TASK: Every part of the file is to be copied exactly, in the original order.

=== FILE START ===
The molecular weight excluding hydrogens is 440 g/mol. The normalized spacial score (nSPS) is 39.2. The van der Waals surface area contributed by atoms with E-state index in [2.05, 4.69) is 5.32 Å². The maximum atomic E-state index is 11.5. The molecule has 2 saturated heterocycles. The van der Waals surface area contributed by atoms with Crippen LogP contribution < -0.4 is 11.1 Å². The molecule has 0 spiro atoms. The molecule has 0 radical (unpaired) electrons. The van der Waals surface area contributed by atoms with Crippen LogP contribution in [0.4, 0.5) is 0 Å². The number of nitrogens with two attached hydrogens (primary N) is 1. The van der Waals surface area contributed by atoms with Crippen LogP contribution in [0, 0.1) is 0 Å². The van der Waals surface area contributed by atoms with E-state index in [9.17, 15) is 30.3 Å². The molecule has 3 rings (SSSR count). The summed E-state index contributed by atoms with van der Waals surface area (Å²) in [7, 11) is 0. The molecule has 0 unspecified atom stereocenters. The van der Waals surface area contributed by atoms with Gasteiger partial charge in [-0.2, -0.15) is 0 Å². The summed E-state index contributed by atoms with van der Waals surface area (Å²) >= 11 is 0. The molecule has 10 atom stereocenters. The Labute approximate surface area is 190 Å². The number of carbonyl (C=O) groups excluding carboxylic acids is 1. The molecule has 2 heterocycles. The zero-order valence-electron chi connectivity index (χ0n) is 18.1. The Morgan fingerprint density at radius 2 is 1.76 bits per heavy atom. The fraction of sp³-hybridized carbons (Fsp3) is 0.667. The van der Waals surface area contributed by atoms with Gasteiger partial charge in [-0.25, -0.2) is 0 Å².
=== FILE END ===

The molecular weight excluding hydrogens is 440 g/mol. The normalized spacial score (nSPS) is 39.2. The van der Waals surface area contributed by atoms with E-state index in [2.05, 4.69) is 5.32 Å². The maximum atomic E-state index is 11.5. The molecule has 2 saturated heterocycles. The van der Waals surface area contributed by atoms with Crippen LogP contribution < -0.4 is 11.1 Å². The molecule has 0 spiro atoms. The molecule has 0 radical (unpaired) electrons. The van der Waals surface area contributed by atoms with Crippen LogP contribution in [0.4, 0.5) is 0 Å². The number of nitrogens with two attached hydrogens (primary N) is 1. The van der Waals surface area contributed by atoms with Crippen LogP contribution in [0, 0.1) is 0 Å². The van der Waals surface area contributed by atoms with E-state index in [9.17, 15) is 30.3 Å². The molecule has 3 rings (SSSR count). The summed E-state index contributed by atoms with van der Waals surface area (Å²) in [7, 11) is 0. The molecule has 0 unspecified atom stereocenters. The van der Waals surface area contributed by atoms with Gasteiger partial charge in [-0.2, -0.15) is 0 Å². The summed E-state index contributed by atoms with van der Waals surface area (Å²) >= 11 is 0. The molecule has 10 atom stereocenters. The Labute approximate surface area is 190 Å². The number of carbonyl (C=O) groups excluding carboxylic acids is 1. The molecule has 2 heterocycles. The zero-order valence-electron chi connectivity index (χ0n) is 18.1. The Morgan fingerprint density at radius 2 is 1.76 bits per heavy atom. The fraction of sp³-hybridized carbons (Fsp3) is 0.667. The van der Waals surface area contributed by atoms with Gasteiger partial charge in [-0.25, -0.2) is 0 Å².